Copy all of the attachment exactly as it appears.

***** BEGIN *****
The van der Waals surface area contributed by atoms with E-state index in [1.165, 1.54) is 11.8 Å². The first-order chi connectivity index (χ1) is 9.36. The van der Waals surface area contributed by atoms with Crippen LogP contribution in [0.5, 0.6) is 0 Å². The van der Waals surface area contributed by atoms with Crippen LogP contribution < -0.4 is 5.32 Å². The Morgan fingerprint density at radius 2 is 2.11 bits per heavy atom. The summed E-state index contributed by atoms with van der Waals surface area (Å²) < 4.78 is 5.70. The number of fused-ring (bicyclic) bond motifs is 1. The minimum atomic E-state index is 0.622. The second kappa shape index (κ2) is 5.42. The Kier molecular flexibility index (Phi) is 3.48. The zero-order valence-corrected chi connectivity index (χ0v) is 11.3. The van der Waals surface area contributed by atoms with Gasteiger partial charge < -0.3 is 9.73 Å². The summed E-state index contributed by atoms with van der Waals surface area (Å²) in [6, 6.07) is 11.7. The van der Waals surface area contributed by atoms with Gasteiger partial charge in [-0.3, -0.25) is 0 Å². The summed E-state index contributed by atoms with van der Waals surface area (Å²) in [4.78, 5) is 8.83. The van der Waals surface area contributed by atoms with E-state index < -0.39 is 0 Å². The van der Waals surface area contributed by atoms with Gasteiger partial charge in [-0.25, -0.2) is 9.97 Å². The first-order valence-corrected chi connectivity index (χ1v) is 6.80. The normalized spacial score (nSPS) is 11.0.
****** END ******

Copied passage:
The van der Waals surface area contributed by atoms with E-state index in [1.165, 1.54) is 11.8 Å². The first-order chi connectivity index (χ1) is 9.36. The van der Waals surface area contributed by atoms with Crippen LogP contribution in [0.5, 0.6) is 0 Å². The van der Waals surface area contributed by atoms with Crippen LogP contribution < -0.4 is 5.32 Å². The Morgan fingerprint density at radius 2 is 2.11 bits per heavy atom. The summed E-state index contributed by atoms with van der Waals surface area (Å²) < 4.78 is 5.70. The number of fused-ring (bicyclic) bond motifs is 1. The minimum atomic E-state index is 0.622. The second kappa shape index (κ2) is 5.42. The Kier molecular flexibility index (Phi) is 3.48. The zero-order valence-corrected chi connectivity index (χ0v) is 11.3. The van der Waals surface area contributed by atoms with Gasteiger partial charge < -0.3 is 9.73 Å². The summed E-state index contributed by atoms with van der Waals surface area (Å²) in [6, 6.07) is 11.7. The van der Waals surface area contributed by atoms with Gasteiger partial charge in [-0.3, -0.25) is 0 Å². The summed E-state index contributed by atoms with van der Waals surface area (Å²) in [4.78, 5) is 8.83. The van der Waals surface area contributed by atoms with E-state index < -0.39 is 0 Å². The van der Waals surface area contributed by atoms with Gasteiger partial charge in [-0.25, -0.2) is 9.97 Å². The first-order valence-corrected chi connectivity index (χ1v) is 6.80. The normalized spacial score (nSPS) is 11.0.